Poet Kalidasa, a master of similie, in the very first verse of his "Raghuvamsa" kavya, campares the indivisible unity of word and its meaning to the divine unity of Parvati and Parameswara.
"Vaagardha viva sampruktau vaagartha pratipattaye
Jagatah pitarau vande parvati parameswarau".
He seeks the blessings of the divine "ardha-nareewara" so that he can find the right word with the right meaning in the right context. A word without a meaning is only a sound, even if it is extremely musical and a word with a meaning is language, may be the language of music. What the meaning is to the word, 'sahitya' is to the sound of music.
The rendering of a 'kirtana' undoubtedly enhances the aesthetic impact of a 'raga' by embellishing it with poetic and emotional overtones. We owe much to our composers, particularly the "Trinity': who have given us in their compositions exquisitely structured melodic and intensely poetic phrases full of 'raga and tala' bhava. It is truly said that while Hindustani music proceeds from note to note, Carnatic music proceeds from phrase to phrase. Each 'raga', let alone a song, has its own specific phrases which gives it an individuality. That is why a novice identifies a 'raga' using a known 'kirtana' as a model for comparision. Now to think that rendering 'kirtana' is inimical to rendering 'raga' is to say that our composers have no ear for 'raga' and a sense for 'tala', sheer blasphemy.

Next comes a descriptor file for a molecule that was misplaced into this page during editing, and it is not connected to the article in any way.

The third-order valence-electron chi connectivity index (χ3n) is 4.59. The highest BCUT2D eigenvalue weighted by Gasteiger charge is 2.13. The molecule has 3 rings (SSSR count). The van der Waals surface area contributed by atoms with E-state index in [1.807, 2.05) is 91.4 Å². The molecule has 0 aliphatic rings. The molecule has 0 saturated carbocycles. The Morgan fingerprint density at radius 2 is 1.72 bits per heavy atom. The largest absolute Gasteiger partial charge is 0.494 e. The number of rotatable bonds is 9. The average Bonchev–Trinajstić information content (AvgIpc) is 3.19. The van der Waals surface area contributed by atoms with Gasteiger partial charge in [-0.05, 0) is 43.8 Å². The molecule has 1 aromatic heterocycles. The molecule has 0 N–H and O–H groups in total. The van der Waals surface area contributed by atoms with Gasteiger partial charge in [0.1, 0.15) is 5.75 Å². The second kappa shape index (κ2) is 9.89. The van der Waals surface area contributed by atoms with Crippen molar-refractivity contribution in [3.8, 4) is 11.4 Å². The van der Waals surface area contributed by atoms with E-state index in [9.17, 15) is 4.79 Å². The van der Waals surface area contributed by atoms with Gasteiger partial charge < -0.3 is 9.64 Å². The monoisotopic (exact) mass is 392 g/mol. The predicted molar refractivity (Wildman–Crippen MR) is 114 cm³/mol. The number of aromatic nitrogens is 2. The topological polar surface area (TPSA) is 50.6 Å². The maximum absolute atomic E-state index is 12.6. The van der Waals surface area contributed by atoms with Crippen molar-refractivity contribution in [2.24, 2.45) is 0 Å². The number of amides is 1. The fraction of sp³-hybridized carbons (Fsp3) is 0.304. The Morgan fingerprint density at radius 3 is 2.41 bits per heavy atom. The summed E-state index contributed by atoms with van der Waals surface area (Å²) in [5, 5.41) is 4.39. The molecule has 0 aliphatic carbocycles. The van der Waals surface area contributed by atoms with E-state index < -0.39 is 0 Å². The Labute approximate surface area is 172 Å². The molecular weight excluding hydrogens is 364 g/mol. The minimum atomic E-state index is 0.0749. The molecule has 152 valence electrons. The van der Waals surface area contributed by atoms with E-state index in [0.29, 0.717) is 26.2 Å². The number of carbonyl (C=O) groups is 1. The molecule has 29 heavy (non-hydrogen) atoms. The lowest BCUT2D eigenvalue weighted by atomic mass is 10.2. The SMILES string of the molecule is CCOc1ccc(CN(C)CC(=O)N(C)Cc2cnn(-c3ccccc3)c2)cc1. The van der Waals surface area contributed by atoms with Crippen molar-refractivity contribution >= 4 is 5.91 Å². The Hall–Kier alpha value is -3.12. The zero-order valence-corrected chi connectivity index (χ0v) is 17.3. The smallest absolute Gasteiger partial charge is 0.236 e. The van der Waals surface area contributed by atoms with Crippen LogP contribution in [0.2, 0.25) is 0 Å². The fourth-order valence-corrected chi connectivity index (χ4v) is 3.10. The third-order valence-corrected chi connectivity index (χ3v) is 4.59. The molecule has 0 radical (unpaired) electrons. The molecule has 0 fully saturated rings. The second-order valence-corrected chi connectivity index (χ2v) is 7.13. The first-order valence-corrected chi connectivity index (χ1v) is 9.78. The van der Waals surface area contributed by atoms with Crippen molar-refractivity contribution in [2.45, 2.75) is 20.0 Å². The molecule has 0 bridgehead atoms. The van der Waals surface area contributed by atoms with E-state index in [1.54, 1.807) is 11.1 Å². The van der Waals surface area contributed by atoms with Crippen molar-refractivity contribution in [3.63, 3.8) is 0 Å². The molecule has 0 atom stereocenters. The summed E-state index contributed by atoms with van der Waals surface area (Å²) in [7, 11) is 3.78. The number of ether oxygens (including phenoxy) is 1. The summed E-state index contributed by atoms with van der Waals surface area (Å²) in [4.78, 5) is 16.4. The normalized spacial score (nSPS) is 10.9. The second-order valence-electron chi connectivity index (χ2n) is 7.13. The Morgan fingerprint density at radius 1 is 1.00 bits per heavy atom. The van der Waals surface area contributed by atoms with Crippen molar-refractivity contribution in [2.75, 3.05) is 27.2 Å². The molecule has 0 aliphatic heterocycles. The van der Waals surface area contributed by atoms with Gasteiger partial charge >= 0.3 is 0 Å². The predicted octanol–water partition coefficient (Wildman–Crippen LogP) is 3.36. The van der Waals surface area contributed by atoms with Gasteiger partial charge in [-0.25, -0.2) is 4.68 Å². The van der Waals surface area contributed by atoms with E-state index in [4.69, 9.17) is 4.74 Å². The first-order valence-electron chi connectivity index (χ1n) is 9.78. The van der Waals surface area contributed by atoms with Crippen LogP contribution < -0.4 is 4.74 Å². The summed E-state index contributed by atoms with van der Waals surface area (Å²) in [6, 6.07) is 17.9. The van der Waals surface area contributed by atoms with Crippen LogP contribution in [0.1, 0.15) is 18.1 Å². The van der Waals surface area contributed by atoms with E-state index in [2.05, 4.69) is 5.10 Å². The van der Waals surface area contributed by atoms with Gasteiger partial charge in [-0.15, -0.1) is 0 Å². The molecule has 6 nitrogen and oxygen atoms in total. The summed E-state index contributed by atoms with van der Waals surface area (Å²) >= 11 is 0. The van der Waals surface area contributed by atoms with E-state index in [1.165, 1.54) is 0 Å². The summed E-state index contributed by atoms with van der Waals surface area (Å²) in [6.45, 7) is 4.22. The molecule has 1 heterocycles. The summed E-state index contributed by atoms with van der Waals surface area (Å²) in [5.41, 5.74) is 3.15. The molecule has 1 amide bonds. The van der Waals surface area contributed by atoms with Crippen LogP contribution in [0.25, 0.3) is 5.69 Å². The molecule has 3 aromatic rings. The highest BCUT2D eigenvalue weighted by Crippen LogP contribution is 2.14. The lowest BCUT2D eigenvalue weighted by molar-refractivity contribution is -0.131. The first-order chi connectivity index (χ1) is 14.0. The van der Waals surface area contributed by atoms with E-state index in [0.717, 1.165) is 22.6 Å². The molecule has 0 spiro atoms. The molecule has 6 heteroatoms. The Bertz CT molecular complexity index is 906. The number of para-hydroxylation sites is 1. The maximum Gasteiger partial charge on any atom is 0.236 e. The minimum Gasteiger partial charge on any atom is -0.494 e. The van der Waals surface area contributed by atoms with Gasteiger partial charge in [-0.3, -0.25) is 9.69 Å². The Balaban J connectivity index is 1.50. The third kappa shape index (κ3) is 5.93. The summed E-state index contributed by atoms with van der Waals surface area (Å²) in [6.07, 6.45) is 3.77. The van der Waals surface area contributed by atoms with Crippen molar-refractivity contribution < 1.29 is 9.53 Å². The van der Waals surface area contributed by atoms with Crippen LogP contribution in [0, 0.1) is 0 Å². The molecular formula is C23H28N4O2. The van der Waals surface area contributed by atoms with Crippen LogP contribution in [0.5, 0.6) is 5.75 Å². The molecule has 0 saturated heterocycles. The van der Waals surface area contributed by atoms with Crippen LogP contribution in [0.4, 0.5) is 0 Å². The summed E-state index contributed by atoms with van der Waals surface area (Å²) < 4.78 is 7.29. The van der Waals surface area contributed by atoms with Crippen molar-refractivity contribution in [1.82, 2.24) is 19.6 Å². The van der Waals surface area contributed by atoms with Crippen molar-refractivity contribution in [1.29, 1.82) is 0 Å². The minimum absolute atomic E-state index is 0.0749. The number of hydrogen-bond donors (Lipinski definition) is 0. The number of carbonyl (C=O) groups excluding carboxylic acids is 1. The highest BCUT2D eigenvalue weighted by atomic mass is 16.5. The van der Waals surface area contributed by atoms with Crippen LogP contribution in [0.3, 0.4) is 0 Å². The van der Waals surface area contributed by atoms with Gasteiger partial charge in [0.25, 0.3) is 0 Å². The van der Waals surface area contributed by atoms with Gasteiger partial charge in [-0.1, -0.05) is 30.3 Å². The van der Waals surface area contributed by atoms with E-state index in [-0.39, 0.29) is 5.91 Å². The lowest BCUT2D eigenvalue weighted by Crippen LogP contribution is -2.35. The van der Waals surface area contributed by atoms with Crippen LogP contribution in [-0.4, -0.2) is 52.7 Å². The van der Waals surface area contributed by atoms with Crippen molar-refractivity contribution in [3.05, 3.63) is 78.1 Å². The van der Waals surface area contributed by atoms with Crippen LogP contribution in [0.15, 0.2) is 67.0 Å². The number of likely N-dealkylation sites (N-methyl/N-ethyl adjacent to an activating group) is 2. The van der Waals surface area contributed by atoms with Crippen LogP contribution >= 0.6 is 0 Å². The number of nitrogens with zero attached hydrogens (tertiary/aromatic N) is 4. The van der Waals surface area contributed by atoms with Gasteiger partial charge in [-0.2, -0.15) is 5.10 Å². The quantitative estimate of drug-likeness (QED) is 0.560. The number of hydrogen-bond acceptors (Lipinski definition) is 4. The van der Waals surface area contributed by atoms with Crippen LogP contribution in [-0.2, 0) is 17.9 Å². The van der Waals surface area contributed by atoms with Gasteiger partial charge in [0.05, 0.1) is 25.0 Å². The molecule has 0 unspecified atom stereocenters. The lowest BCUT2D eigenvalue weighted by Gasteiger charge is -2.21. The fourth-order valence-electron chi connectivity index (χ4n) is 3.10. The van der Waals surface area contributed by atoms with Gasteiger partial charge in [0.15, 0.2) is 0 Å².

Let me illustrate my point with a recent experience of mine. Some time back, I was listening to a senior vidwan presenting an elaborate 'alapana' of that very charming raga 'Mohana' followed by a matter-of-fact rendering of one of the most touching of Thyagaraja's compositions, "Nanu paalimpa nadachi vachchitivo" and quickly switching on to a long- drawn 'swara kalpana' exercise. I felt that the vidwan has missed the spirit of the song and I remarked to my friend sitting next to me that Lord Rama would not walk like that even if his destination is Ayodhya. A couple of days late, I was hearing a sub-senior vidwan, (sub-senior in the parlance of the Madras Music Academy) who also elaborated the same 'raga' and sang the same 'kirtana' but atonce getting into the spirit of the song and touching the heartstrings of the listeners, if only one has a heart-to respond. The 'raga' only gained a new life and dimension with the rendering of the song. One did not feel a sense of interruption but only an enhanced impact of the 'raga' and for me, atleast, that was the very climax of the whole experience. After all Thyagaraja himself has clearly defined the relevance of 'sahitya' in his 'kirtanas'; "Nama kusumamulato poojinche nara janmame janmamu, O manasa".